Queries are one of the most fundamental data structures in CFML; in fact perhaps the most fundamental data structure for CFML's original USP which was to pull data from a DB and get it into a web page. But if one thinks about it... it's one of the least functional. Beyond looping over 'em, there are a total of eight functions relating to them (from Query Functions). Four of those are all about building queries (queryNew(), queryAddColumn(), queryAddRow(), querySetCell()); two of them are for converting to another data type (valueList() and quotedValueList()); one to check of something is a query in the first place (isQuery()); and then there's one function for actually doing something with said query object: queryConvertForGrid(). And one basically should not be using that as it's only useful for using with <cfgrid>, and one should not be using that. Basically if one wants to manipulate a query object, on needs to fall back to QoQ, which is a bit of a rubbish way of going about things.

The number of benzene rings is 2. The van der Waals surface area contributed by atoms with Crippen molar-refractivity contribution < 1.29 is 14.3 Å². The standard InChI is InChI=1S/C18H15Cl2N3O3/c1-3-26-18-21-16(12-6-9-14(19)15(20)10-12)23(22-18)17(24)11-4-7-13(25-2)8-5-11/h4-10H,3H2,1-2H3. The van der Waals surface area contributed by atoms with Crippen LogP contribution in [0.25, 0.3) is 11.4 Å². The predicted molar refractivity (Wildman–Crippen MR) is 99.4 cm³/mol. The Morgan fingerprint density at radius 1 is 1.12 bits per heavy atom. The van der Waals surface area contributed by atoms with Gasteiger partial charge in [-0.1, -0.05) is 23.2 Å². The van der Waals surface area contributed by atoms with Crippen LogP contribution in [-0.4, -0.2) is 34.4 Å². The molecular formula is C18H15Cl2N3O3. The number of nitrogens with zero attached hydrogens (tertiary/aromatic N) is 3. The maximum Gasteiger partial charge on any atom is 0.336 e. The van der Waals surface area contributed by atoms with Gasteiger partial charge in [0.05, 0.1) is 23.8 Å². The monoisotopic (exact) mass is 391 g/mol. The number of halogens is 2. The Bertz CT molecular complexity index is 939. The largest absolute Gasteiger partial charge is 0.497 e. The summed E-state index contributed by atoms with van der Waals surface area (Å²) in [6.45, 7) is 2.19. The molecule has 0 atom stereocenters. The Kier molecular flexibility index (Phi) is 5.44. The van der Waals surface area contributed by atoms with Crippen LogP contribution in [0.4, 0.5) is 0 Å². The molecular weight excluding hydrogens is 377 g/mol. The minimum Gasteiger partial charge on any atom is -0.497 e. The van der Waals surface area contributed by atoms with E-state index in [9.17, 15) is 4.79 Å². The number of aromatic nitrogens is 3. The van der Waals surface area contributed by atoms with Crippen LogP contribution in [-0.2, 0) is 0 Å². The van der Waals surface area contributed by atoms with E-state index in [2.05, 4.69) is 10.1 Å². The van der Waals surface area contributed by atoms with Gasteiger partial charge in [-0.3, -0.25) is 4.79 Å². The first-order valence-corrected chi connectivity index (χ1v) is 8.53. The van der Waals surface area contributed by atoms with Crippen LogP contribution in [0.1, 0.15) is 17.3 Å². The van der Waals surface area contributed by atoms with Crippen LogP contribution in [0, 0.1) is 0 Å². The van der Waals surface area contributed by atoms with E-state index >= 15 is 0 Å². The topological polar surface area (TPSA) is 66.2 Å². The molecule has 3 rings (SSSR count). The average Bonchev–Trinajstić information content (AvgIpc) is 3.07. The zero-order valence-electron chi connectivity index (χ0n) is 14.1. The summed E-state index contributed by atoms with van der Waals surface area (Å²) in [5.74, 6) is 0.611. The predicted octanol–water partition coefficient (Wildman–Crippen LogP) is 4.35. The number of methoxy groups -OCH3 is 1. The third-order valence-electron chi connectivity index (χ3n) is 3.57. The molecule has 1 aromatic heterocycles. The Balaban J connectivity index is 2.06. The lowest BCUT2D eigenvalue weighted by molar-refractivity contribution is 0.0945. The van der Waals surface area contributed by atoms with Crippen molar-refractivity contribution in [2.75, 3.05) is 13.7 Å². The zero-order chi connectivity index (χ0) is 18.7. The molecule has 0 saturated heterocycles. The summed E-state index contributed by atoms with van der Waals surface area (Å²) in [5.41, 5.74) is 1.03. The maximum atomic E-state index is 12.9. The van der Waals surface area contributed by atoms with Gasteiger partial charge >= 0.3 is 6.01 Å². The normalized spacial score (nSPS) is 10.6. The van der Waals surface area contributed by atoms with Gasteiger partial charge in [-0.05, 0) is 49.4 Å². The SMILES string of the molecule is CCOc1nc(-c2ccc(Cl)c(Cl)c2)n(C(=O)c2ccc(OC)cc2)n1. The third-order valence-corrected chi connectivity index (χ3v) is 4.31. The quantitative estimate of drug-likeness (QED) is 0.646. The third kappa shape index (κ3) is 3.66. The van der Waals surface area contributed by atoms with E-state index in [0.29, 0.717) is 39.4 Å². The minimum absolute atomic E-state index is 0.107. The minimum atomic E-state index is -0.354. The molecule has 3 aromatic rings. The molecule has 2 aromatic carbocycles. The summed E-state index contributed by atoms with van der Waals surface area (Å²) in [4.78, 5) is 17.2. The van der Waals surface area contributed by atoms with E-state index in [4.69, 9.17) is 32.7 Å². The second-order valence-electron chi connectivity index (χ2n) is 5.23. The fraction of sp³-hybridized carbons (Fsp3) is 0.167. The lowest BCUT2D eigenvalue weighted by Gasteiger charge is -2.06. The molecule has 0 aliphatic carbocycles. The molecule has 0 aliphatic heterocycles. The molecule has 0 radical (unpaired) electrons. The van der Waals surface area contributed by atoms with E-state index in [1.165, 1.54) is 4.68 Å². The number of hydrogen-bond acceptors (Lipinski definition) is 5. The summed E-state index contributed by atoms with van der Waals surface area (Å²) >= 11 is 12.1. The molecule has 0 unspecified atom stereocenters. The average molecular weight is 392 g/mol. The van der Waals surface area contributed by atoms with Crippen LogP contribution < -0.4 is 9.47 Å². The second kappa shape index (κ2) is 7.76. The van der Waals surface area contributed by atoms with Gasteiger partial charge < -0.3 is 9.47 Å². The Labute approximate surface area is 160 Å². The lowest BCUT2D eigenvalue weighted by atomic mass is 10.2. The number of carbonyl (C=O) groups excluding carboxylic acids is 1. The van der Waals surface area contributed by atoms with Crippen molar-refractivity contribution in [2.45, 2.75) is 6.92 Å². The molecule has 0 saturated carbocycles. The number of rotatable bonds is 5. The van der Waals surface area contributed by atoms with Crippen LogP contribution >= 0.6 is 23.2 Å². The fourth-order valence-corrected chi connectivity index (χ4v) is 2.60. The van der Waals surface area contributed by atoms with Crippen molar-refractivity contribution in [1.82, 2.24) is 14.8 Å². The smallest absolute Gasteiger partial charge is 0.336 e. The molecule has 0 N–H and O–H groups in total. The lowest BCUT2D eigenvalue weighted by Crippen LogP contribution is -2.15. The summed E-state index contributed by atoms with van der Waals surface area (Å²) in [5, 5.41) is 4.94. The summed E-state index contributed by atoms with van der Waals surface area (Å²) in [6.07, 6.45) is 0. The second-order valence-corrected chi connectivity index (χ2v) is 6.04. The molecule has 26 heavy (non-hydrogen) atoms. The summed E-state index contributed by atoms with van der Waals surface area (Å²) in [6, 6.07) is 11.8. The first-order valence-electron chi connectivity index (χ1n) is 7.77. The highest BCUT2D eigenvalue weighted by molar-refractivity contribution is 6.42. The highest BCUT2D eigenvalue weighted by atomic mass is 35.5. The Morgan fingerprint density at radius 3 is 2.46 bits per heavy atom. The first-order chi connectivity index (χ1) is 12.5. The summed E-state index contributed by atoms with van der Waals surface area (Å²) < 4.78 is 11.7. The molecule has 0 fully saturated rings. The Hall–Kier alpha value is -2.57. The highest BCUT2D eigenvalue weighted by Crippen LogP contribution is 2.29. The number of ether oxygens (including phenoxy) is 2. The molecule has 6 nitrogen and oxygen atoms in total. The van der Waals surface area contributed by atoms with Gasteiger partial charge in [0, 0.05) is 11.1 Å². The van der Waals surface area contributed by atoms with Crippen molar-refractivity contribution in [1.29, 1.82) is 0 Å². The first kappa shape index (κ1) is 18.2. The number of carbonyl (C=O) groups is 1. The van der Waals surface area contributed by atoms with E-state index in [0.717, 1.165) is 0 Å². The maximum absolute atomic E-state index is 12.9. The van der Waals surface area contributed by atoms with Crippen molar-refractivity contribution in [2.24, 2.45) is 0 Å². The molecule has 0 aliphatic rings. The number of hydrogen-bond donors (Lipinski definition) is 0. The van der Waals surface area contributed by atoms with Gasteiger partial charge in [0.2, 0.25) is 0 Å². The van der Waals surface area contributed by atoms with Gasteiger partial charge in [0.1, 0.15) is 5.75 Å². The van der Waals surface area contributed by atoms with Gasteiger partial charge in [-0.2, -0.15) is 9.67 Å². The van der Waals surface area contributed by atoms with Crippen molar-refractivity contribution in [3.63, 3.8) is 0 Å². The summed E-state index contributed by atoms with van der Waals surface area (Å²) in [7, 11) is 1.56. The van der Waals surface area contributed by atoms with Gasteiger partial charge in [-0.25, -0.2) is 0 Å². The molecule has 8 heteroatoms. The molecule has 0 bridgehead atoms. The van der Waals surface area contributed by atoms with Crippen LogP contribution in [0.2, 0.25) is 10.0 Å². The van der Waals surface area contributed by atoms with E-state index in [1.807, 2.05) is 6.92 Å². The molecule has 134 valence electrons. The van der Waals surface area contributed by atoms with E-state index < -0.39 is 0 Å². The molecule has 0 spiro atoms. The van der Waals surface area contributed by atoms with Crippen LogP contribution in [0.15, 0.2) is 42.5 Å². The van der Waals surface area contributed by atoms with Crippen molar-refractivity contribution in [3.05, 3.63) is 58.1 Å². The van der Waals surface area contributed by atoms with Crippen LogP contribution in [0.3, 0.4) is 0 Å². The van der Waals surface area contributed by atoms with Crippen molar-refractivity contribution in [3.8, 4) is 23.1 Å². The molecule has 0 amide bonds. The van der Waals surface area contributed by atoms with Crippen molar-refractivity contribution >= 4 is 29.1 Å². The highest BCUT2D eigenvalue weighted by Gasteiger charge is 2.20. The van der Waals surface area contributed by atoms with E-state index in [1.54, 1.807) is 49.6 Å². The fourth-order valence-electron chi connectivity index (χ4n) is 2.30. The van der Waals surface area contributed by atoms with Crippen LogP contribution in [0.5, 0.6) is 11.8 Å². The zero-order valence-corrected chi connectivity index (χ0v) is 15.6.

Thursday 16 July 2015

CFML: ColdFusion does some dodgy exception "handling"

This was a curly one. I've been doing some testing recently, so I've been giving TestBox a bit of a thrashing. Yesterday I was a bit bemused that some of my tests were failing (that's not actually any sort of surprise given what I'm testing. Ahem), but other tests were erroring. yet they were testing much the same thing, and the condition causing the failure was the same for both the failing and erroring tests. I thought there was something weird afoot with TestBox, so I hit-up Luis about it.